A conversation about a new book that offers a glimpse into the history of World War II at the ground level. The book and the program focus on the story of an audacious anti-Nazi resistance campaign conducted by a pair of unlikely women—Lucy Schwob and Suzanne Malherbe—whose love story and artistic sensibility made their daring actions possible even while living under Nazi occupation.
Paper Bullets is the first book to tell the history of an audacious anti-Nazi campaign undertaken by an unlikely pair: two French women, Lucy Schwob and Suzanne Malherbe, who drew on their skills as Parisian avant-garde artists to write and distribute “paper bullets”—wicked insults against Hitler, calls to rebel, and subversive fictional dialogues designed to demoralize Nazi troops occupying their adopted home on the British Channel Island of Jersey. Devising their own PSYOPS campaign, they slipped their notes into soldier’s pockets or tucked them inside newsstand magazines.
Hunted by the secret field police, Lucy and Suzanne were finally betrayed in 1944, when the Germans imprisoned them and tried them in a court martial, sentencing them to death for their actions. They ultimately survived, but even in jail they continued to fight the Nazis by reaching out to other prisoners and spreading a message of hope.
Better remembered today by their pseudonyms, Claude Cahun and Marcel Moore, the couple’s actions were even more courageous because of who they were: lesbian partners known for cross-dressing and creating the kind of gender-bending work that the Nazis would come to call “degenerate art.” In addition, Lucy was half Jewish, and they had communist affiliations in Paris, where they attended political rallies with Surrealists and socialized with artists like Gertrude Stein.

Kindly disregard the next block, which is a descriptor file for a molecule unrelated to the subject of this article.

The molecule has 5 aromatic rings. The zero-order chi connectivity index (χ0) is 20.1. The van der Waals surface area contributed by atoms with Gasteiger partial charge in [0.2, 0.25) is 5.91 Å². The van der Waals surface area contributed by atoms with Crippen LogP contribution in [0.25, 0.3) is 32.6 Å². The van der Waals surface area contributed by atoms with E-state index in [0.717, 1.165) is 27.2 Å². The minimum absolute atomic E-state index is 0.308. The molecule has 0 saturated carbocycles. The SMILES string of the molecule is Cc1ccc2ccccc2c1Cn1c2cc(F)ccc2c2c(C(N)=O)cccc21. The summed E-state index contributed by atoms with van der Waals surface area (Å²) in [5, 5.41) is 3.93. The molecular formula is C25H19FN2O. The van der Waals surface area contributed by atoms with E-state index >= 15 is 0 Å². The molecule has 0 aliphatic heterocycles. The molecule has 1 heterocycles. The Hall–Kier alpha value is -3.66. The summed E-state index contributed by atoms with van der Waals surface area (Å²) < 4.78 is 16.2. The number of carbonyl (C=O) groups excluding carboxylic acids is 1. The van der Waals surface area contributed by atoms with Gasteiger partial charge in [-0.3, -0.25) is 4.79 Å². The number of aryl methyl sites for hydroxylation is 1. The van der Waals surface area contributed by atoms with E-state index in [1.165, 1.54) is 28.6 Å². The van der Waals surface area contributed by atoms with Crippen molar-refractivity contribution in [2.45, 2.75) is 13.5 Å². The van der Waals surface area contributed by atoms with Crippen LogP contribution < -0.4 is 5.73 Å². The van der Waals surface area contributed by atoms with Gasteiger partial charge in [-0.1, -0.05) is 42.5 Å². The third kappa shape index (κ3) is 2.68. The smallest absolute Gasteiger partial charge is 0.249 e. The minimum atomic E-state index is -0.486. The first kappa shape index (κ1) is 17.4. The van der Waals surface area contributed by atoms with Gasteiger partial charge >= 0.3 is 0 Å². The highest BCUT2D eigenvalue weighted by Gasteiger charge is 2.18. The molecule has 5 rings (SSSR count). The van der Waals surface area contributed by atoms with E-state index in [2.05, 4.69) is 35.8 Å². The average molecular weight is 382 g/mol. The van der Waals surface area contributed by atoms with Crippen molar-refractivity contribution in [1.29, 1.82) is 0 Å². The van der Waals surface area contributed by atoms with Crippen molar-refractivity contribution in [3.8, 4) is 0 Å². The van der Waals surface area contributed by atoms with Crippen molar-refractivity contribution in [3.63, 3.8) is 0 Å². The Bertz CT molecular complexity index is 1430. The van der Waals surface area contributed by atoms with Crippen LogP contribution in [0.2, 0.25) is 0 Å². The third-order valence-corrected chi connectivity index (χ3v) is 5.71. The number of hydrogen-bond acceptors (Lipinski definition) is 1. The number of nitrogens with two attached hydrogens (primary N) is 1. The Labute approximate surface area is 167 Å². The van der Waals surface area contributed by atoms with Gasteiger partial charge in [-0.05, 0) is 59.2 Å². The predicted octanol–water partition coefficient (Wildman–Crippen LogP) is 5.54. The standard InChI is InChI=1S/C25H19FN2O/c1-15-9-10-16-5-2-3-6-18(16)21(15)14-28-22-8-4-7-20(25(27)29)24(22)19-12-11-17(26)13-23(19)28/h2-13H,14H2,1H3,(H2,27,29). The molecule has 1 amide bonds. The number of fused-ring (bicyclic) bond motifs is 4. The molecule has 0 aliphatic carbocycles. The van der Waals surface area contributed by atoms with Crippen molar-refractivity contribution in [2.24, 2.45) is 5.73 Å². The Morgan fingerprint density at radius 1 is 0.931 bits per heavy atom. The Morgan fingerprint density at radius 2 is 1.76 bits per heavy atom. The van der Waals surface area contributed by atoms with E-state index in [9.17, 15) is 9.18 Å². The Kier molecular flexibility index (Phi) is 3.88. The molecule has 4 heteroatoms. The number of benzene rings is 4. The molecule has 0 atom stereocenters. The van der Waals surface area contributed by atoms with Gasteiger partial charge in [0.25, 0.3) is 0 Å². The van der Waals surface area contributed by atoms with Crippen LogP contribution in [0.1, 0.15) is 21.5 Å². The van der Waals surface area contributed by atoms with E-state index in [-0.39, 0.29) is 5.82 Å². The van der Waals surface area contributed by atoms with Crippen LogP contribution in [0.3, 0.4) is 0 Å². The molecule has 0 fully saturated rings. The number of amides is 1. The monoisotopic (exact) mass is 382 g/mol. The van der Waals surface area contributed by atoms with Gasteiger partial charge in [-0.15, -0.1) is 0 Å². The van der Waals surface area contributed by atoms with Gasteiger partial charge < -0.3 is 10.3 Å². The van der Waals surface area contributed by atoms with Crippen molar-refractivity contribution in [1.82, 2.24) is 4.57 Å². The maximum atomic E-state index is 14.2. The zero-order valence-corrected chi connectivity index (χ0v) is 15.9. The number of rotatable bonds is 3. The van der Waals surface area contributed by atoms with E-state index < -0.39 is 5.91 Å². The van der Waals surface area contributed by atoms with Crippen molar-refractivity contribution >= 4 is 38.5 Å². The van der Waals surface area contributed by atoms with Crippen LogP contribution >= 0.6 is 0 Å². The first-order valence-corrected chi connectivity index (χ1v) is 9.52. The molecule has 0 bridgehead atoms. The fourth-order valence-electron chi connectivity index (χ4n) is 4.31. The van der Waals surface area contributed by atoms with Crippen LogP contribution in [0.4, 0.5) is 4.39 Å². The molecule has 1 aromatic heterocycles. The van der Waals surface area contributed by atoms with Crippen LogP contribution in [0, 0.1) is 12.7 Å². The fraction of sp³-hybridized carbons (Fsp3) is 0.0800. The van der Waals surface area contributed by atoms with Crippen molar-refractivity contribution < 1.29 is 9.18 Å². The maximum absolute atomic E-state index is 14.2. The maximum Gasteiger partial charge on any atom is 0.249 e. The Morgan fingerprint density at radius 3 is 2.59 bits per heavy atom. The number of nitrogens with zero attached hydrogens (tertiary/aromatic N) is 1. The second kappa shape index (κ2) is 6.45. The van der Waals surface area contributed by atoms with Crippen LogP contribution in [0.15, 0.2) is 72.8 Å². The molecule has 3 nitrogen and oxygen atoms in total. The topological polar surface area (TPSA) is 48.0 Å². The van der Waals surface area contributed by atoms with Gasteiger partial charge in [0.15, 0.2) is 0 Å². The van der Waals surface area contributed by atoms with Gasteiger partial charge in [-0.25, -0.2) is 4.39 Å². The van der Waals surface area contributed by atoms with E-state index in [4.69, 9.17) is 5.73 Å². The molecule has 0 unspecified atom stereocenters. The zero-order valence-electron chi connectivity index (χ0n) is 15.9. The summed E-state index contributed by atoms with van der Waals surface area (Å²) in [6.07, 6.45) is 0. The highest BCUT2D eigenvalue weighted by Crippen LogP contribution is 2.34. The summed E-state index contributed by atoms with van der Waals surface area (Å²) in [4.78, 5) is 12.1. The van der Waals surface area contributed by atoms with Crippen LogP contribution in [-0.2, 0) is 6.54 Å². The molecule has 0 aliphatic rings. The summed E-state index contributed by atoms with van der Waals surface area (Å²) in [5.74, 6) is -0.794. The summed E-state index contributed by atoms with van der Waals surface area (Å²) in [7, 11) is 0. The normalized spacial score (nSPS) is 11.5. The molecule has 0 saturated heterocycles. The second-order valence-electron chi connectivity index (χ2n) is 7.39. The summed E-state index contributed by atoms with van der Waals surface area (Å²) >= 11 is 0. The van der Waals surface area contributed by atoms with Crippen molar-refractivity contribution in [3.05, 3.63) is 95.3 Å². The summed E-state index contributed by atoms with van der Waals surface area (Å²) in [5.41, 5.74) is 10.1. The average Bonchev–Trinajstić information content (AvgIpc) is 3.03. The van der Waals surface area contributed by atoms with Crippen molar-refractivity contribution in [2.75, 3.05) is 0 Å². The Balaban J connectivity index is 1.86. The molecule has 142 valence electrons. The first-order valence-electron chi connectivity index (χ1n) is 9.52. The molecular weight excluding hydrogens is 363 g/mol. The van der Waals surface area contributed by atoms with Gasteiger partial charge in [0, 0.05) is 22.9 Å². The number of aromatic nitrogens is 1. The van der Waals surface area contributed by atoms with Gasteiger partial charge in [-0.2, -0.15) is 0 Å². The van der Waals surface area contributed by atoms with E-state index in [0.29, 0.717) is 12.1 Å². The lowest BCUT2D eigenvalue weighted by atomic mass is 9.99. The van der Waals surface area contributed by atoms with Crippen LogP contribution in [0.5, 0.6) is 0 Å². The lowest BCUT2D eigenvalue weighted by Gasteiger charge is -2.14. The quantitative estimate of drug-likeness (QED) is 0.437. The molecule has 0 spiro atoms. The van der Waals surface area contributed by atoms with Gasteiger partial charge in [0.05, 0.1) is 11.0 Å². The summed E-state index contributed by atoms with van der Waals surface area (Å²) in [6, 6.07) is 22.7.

Paper Bullets is a compelling World War II story that has not been told before, about the galvanizing power of art, and of resistance.
Jeffrey H. Jackson, PhD is Professor of History at Rhodes College in Memphis, Tennessee. An expert on European history and culture, he is the author of Paris Under Water: How the City of Light Survived the Great Flood of 1910 and Making Jazz French: Music and Modern Life in Interwar Paris. He has appeared in documentary films and helped develop “Harlem in Montmartre: A Paris Jazz Story” for PBS’s Great Performances.